Russia’s growing isolation will not create an “acute” global oil supply crunch as production from other countries is rising and demand from China is falling, the International Energy Agency said Thursday.
The IEA, which has previously warned that Moscow’s invasion of Ukraine could spark a global supply “shock”, said EU and G7 plans to ban Russian oil imports would “accelerate the reorientation of trade flows” and force Russia to slash production.
“Even so, steadily rising output elsewhere, coupled with slower demand growth, especially in China, is expected to fend off an acute supply deficit in the near term,” the agency, which advises developed countries, said in a monthly report.
After supply fell by nearly one million barrels per day in April, losses could widen to three million barrels per day in the second half of the year, the agency said.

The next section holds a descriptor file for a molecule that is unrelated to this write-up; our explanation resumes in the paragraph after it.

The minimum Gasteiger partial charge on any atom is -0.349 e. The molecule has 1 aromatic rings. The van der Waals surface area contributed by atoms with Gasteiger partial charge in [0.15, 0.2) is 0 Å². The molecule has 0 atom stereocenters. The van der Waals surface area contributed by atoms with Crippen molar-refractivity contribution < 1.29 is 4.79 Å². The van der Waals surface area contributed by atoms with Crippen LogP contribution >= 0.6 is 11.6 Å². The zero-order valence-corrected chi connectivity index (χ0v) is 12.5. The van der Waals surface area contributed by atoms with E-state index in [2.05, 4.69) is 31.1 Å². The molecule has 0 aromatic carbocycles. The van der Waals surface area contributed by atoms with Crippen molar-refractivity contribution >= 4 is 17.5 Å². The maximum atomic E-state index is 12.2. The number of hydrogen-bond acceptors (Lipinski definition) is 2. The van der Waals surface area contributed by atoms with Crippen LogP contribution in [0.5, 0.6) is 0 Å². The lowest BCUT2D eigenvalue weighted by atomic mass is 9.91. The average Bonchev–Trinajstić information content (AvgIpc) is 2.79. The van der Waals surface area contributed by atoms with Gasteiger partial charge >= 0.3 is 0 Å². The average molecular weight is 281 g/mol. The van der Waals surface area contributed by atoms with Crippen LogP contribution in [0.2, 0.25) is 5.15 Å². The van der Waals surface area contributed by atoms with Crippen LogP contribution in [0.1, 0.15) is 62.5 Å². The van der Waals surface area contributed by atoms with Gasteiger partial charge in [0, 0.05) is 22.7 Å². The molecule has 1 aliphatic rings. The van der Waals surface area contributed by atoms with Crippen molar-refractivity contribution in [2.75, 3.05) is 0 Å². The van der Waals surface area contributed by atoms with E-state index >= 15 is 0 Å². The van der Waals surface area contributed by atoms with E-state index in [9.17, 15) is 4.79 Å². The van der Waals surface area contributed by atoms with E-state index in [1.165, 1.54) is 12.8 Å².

The United States and other rich nations decided to tap their emergency oil reserves in a bid to tame crude prices.
Russia’s invasion of Ukraine on February 24 sent oil prices soaring, but a strict Covid lockdown in China, the world’s biggest importer of crude, has since weighed on demand.
The IEA said “steadily rising” output from the United States and Middle Eastern members of the OPEC+ oil cartel will help offset losses from Russia.
Excluding Russia, world oil output is set to grow by 3.1 million barrels per day from May through December, it said.
World oil demand growth, meanwhile, is forecast to slow to 1.9 million barrels per day in the second quarter, more than half the pace from the first three months of the year.
But it is expected to grow again from April to August as driving and jet fuel consumption pick up during the holiday season.
Demand for 2022 is expected to reach 99.4 million barrels per day, an increase of 1.8 million barrels per day.